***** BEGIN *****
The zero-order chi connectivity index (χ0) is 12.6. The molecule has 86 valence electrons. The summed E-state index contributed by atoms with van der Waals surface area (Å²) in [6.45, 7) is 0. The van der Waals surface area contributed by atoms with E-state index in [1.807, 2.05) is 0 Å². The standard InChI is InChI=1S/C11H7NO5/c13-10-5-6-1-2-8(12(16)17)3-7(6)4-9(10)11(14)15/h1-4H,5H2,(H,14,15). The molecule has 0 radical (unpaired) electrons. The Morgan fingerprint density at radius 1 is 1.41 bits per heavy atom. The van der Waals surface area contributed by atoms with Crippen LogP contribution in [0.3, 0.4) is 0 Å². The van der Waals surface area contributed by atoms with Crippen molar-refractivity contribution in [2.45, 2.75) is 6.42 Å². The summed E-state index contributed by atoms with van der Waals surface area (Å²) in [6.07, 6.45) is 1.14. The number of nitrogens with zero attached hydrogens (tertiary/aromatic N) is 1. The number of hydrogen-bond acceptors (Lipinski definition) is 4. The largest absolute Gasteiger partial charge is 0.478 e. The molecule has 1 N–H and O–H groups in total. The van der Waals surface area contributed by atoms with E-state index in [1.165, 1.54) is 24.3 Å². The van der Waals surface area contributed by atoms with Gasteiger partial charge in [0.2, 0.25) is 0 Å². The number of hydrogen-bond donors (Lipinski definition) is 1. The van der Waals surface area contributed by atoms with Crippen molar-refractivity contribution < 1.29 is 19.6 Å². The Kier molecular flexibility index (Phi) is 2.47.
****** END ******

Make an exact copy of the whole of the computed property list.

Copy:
The zero-order chi connectivity index (χ0) is 12.6. The molecule has 86 valence electrons. The summed E-state index contributed by atoms with van der Waals surface area (Å²) in [6.45, 7) is 0. The van der Waals surface area contributed by atoms with E-state index in [1.807, 2.05) is 0 Å². The standard InChI is InChI=1S/C11H7NO5/c13-10-5-6-1-2-8(12(16)17)3-7(6)4-9(10)11(14)15/h1-4H,5H2,(H,14,15). The molecule has 0 radical (unpaired) electrons. The Morgan fingerprint density at radius 1 is 1.41 bits per heavy atom. The van der Waals surface area contributed by atoms with Crippen LogP contribution in [0.3, 0.4) is 0 Å². The van der Waals surface area contributed by atoms with Crippen molar-refractivity contribution in [2.45, 2.75) is 6.42 Å². The summed E-state index contributed by atoms with van der Waals surface area (Å²) in [6.07, 6.45) is 1.14. The number of nitrogens with zero attached hydrogens (tertiary/aromatic N) is 1. The number of hydrogen-bond acceptors (Lipinski definition) is 4. The largest absolute Gasteiger partial charge is 0.478 e. The molecule has 1 N–H and O–H groups in total. The van der Waals surface area contributed by atoms with E-state index in [1.165, 1.54) is 24.3 Å². The van der Waals surface area contributed by atoms with Gasteiger partial charge in [0.2, 0.25) is 0 Å². The number of hydrogen-bond donors (Lipinski definition) is 1. The van der Waals surface area contributed by atoms with Crippen molar-refractivity contribution < 1.29 is 19.6 Å². The Kier molecular flexibility index (Phi) is 2.47.